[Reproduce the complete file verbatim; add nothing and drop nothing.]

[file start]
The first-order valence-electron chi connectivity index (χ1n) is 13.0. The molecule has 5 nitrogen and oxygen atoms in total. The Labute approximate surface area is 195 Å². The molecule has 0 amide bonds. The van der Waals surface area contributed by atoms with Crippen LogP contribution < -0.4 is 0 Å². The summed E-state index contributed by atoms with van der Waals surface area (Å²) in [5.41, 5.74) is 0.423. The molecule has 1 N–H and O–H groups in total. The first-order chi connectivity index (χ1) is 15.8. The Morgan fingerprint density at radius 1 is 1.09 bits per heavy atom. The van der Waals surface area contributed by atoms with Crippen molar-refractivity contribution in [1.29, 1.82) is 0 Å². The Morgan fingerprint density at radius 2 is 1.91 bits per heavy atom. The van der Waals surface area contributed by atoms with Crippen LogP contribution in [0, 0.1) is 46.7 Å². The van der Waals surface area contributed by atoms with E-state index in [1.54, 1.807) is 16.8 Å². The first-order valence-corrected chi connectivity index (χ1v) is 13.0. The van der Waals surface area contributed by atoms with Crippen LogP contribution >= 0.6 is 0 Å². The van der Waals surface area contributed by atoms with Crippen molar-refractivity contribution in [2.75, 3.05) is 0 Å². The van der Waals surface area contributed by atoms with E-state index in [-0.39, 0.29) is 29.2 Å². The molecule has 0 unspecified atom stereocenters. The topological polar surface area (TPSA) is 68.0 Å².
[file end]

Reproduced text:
The first-order valence-electron chi connectivity index (χ1n) is 13.0. The molecule has 5 nitrogen and oxygen atoms in total. The Labute approximate surface area is 195 Å². The molecule has 0 amide bonds. The van der Waals surface area contributed by atoms with Crippen LogP contribution < -0.4 is 0 Å². The summed E-state index contributed by atoms with van der Waals surface area (Å²) in [5.41, 5.74) is 0.423. The molecule has 1 N–H and O–H groups in total. The first-order chi connectivity index (χ1) is 15.8. The Morgan fingerprint density at radius 1 is 1.09 bits per heavy atom. The van der Waals surface area contributed by atoms with Crippen molar-refractivity contribution in [1.29, 1.82) is 0 Å². The Morgan fingerprint density at radius 2 is 1.91 bits per heavy atom. The van der Waals surface area contributed by atoms with Crippen LogP contribution in [0, 0.1) is 46.7 Å². The van der Waals surface area contributed by atoms with E-state index in [1.54, 1.807) is 16.8 Å². The first-order valence-corrected chi connectivity index (χ1v) is 13.0. The van der Waals surface area contributed by atoms with Crippen LogP contribution >= 0.6 is 0 Å². The van der Waals surface area contributed by atoms with Crippen molar-refractivity contribution in [2.75, 3.05) is 0 Å². The van der Waals surface area contributed by atoms with E-state index in [-0.39, 0.29) is 29.2 Å². The molecule has 0 unspecified atom stereocenters. The topological polar surface area (TPSA) is 68.0 Å².